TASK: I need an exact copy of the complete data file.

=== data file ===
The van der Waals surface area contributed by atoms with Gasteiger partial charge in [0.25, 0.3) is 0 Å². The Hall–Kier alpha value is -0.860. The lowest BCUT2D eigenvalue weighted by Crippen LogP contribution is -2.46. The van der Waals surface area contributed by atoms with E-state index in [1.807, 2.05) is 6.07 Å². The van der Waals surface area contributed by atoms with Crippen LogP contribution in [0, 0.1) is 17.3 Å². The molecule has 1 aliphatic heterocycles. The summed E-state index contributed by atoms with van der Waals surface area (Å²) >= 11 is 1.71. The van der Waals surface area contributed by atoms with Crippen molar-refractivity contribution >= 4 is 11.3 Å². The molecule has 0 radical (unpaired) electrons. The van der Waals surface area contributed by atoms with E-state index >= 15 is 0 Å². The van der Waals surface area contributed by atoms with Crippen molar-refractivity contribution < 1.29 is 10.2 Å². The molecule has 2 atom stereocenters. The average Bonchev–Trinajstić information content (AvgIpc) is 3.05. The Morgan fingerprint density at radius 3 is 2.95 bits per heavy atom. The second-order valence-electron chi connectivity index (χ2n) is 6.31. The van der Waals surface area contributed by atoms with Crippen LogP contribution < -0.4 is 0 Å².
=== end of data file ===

The van der Waals surface area contributed by atoms with Gasteiger partial charge in [0.25, 0.3) is 0 Å². The Hall–Kier alpha value is -0.860. The lowest BCUT2D eigenvalue weighted by Crippen LogP contribution is -2.46. The van der Waals surface area contributed by atoms with E-state index in [1.807, 2.05) is 6.07 Å². The van der Waals surface area contributed by atoms with Crippen LogP contribution in [0, 0.1) is 17.3 Å². The molecule has 1 aliphatic heterocycles. The summed E-state index contributed by atoms with van der Waals surface area (Å²) >= 11 is 1.71. The van der Waals surface area contributed by atoms with Crippen molar-refractivity contribution >= 4 is 11.3 Å². The molecule has 0 radical (unpaired) electrons. The van der Waals surface area contributed by atoms with E-state index >= 15 is 0 Å². The van der Waals surface area contributed by atoms with Crippen molar-refractivity contribution < 1.29 is 10.2 Å². The molecule has 2 atom stereocenters. The average Bonchev–Trinajstić information content (AvgIpc) is 3.05. The Morgan fingerprint density at radius 3 is 2.95 bits per heavy atom. The second-order valence-electron chi connectivity index (χ2n) is 6.31. The van der Waals surface area contributed by atoms with Crippen LogP contribution < -0.4 is 0 Å².